Humane Capture and Removal of Nuisance Snapping Turtles
We receive calls for snapping turtles when they find themselves in small ponds such as koye pounds or are in their egg laying phase. When females go off to lay their eggs sometimes they venture into yard spaces. Customer call us to have them relocated to a near by area where they wont be in the way of children and pets. Other times when they invade koye pounds we get those calls to remove them before they cause damage to these expensive fish.
Snappers are a freshwater turtle and is easily recognized by its dark carapace (upper shell) with a deeply serrated back margin, and a small plastron (bottom shell) that does not completely cover all of the animal’s flesh. Three low keels (or ridges) on the carapace of younger turtles often become obscure as the turtle matures. The carapace measures 8-12 inches on an average adult, and the turtles can weigh between 10-35 pounds. The carapace can vary in color, from green to brown to black; sometimes it is covered with moss. Snapping turtles have a long tail, often measuring as long or longer than the carapace, that is covered with bony plates. They also have a large head, long neck, and a sharp, hooked upper jaw. This hard beak has a rough cutting edge that is used for tearing food.
Snapping turtles are almost entirely aquatic and can be found in a wide variety of aquatic habitats, preferably with slow-moving water and a soft muddy or sandy bottom. They inhabit almost any permanent or semi-permanent body of water, including marshes, creeks, swamps, bogs, pools, lakes, streams, rivers, and impoundments. Snapping turtles can tolerate brackish water (mixture of seawater and fresh water).
As omnivores, snapping turtles feed on plants, insects, spiders, worms, fish, frogs, small turtles, snakes, birds, crayfish, small mammals, and carrion. Plant matter accounts for about a third of the diet. Young turtles will forage for food, but older turtles often hang motionless in the water and ambush their prey by lunging forward with the head at high speed and powerful jaws to seize prey.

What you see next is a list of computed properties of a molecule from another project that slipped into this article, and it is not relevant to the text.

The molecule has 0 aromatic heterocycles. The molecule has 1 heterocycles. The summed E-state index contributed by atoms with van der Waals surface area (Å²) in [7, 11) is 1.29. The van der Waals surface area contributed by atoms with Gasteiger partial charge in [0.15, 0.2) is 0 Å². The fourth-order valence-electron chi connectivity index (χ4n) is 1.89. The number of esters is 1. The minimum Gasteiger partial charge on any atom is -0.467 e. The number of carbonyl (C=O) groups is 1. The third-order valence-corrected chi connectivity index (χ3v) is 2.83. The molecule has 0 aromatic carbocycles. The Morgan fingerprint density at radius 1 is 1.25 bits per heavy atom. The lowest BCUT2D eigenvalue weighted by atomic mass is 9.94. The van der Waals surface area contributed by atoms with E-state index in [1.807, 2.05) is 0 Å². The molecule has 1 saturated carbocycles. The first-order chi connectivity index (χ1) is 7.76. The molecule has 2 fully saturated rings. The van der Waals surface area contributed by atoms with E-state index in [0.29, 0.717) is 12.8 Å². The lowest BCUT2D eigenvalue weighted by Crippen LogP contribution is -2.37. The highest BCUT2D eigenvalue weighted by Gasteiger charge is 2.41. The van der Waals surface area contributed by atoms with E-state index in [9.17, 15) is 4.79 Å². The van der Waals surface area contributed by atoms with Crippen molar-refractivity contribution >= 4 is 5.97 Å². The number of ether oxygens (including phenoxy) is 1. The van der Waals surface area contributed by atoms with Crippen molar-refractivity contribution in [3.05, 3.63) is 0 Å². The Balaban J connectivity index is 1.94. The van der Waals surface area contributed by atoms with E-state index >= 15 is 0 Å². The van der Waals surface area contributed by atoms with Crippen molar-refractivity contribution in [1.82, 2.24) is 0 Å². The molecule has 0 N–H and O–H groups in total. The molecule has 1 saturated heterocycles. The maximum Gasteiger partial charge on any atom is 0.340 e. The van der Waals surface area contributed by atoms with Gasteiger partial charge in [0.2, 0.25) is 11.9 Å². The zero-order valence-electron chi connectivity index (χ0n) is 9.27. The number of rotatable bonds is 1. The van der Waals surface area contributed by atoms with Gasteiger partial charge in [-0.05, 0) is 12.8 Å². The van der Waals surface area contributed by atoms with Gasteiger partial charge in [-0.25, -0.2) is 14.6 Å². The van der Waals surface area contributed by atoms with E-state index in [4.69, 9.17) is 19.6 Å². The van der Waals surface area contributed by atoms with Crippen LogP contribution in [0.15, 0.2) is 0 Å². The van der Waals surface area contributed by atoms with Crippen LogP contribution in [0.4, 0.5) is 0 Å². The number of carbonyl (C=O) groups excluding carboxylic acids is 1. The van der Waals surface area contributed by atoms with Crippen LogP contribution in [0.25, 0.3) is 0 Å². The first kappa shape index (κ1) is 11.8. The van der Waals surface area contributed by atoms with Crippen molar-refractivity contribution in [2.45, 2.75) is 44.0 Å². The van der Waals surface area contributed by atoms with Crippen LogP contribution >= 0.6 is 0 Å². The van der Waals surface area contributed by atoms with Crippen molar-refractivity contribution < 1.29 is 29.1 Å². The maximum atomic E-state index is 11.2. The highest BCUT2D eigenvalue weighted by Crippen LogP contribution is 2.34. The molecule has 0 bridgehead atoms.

Sexual maturity has more to do with size than age. Turtles are ready to mate when their carapace measures about 8 inches. The nesting season is from April through November, with most of the nesting in southern New England occurring in late May through June. Snapping turtles rarely leave their aquatic habitat except during the breeding season, at which time females travel great distances in search of a place to dig a nest and lay eggs. Some turtles have been found as far as a mile from the nearest water source. Selected nest sites include banks, lawns, gardens, road embankments, and sometimes muskrat burrows.
One clutch of eggs is laid in May or June. With powerful hind legs, the female digs a shallow bowl-shaped nest in a well-drained, sunny location. Over a period of several hours, she lays approximately 20 to 40 creamy white, ping-pong ball-sized eggs. After covering the eggs, the female returns to the water, leaving the eggs and hatchlings to fend for themselves. Turtle nests are often preyed upon by raccoons, skunks, and crows. As much as 90% of the nests are annually destroyed by predators.